[The following question did not come through the internet but in a conversation on a train.  I reconstructed it in my own words.]

…I saw a young man yesterday on this train who was enclosed in earphones and, from the distant look on his face he seemed to be living in a separate world.  With a slight shock I realised that I was using earphones too, smaller than his but equally separating me from the other people on the train.   Like many people today I'm above my head with electronic gadgets, but the look on that young man’s face has stayed with me.  Today I've kept asking myself what is the human toll of all this gadgetry.  Are all these means of communication in fact separating people from one another? 

It is very paradoxical when the means of communications actually put people out of communication, temporarily, with those nearest them.  Even the first clumsy telephone in 1876 did this, but modern mobile phones enable you to be ‘out’, no matter where you are or what the time.  When mobiles first became popular I was walking along a street in Cork one day and saw a young couple walking ahead of me, holding hands. She was using her mobile.  But her telephone conversation continued for the entire length of the street, and the next street, and the next…. I thought: this must be a new form of loneliness.  You can be holding hands with your girlfriend but she is not there.  The philosopher Bertrand Russell, who died in 1970 and therefore never knew our modern mobile phones, liked the idea of being able to be ‘out’ to his neighbours.  He wrote: "The idea that one should know one's immediate neighbours has died out in large centres of population, but still lingers in small towns and in the country.  It has become a foolish idea, since there is no need to be dependent upon immediate neighbours for society.  More and more it becomes possible to choose our companions on account of congeniality rather than on account of mere propinquity." 

What has changed since 1970 is that this development has penetrated to the smallest village and the remotest farm. 

Still, we get reminders from time to time that a virtual community can never fully replace a real one.  The people on your SIM card cannot spot the smoke from your upstairs window, or the prowlers around the back, or the suspicious vehicle….  The word ‘neighbour’ comes from ‘nigh’, meaning near, and ‘boor’, meaning a farmer.  So your neighbour is ‘the farmer who lives near you.’  (The word ‘boor’ is related to the German word ‘Bauer’, which still means just a farmer.)  It’s not surprising that Russell, who lived in the splendid isolation of Richmond Park, London, found it “a foolish idea.”  But most people are happy to have near neighbours.  It provides variety, for one thing: your virtual community is made up of people who are of like mind with you, while your real neighbours may be bracingly different.  You choose your friends, Chesterton said, but God chooses your neighbours.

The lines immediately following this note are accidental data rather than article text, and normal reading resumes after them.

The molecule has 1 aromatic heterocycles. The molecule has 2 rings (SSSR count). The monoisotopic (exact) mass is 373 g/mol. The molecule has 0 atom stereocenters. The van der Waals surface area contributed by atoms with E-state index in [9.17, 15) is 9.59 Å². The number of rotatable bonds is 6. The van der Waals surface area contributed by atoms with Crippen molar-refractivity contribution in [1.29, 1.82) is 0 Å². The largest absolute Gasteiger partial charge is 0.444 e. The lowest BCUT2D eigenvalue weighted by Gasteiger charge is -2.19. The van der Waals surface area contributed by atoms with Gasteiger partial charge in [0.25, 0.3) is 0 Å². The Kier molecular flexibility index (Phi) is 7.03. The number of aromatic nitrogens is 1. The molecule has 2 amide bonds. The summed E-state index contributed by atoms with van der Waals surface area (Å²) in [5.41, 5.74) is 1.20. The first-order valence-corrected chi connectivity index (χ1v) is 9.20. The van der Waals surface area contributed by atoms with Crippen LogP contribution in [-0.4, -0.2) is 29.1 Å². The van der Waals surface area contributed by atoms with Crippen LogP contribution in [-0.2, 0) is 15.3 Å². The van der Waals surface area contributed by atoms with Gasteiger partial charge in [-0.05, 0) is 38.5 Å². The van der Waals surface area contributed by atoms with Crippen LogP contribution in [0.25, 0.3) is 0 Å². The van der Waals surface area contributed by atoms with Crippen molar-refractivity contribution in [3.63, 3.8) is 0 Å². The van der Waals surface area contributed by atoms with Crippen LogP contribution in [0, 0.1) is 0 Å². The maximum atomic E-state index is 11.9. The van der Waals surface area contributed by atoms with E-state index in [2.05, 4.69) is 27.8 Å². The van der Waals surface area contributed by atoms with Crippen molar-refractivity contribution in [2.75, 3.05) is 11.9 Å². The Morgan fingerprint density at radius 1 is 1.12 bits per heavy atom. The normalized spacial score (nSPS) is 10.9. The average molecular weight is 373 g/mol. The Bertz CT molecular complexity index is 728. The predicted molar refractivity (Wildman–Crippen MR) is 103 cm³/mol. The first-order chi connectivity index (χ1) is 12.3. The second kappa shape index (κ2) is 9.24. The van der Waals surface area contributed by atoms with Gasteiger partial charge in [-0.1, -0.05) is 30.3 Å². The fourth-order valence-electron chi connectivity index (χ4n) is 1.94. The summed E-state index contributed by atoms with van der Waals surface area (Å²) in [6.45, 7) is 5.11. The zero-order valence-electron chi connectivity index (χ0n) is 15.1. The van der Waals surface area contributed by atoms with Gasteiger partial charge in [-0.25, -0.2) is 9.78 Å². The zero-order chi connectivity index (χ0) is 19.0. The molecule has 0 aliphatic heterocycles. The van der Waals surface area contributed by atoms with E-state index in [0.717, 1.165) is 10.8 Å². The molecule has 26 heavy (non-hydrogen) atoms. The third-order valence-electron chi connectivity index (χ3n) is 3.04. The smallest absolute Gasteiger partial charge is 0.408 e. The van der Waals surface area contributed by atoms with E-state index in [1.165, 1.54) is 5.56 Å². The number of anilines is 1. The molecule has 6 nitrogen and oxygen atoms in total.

All these devices – mobile phones, ipads and the rest – have their uses.  You have to be fair: mobile phones have saved lives.  The problem, as with everything, is when we are no longer in charge of them, but they are in charge of us.  It seems to be quite like any other addiction.  If we have a defective sense of our own life we will be very vulnerable to this kind of addiction.  We all have to experience solitude at times, and to welcome it – otherwise we will have no depth.  But these electronic devices enable us to avoid solitude completely and to live in a world of total distraction. 

Buddhists call this state “the realm of the hungry ghosts.”  These are represented as having enormous bellies and very narrow throats, so they remain forever hungry and dissatisfied.  The image is a shocking one, and could be very therapeutic! 

Why the frenzy to communicate?  It may be because deep down we feel totally isolated and we can't leave that wound alone – like someone who keeps picking at a scab.  On the train, that day, I happened to be reading David Lodge’s Ginger You’re Barmy, his novel (almost a memoir) of his two years of National Service in the British Army.  After the stranger had left I picked it up again and read the passage where he laid out what the army had taught him: “There was no such thing as society: just a collection of little self-contained boxes, roped untidily together and set adrift to float aimlessly in the waters of time, the occupants of each box convinced that theirs was the most important box, heedless of the claims of the rest.” 

“There is no such thing as society” is a phrase with echoes: echoes of Margaret Thatcher, who quoted it from her favourite political philosopher, Thomas Hobbes (1588 –  1679).  Homo homini lupus, he wrote: every human being is a wolf to every other.  Our wounds go deep and there will always be people who try to make them deeper.  The Word that holds us together – the Logos – is being fractured and trampled underfoot.  Is it any wonder that we want to hear friendly voices? 

[See the page ‘Jacob’s Well’, “Logos”]


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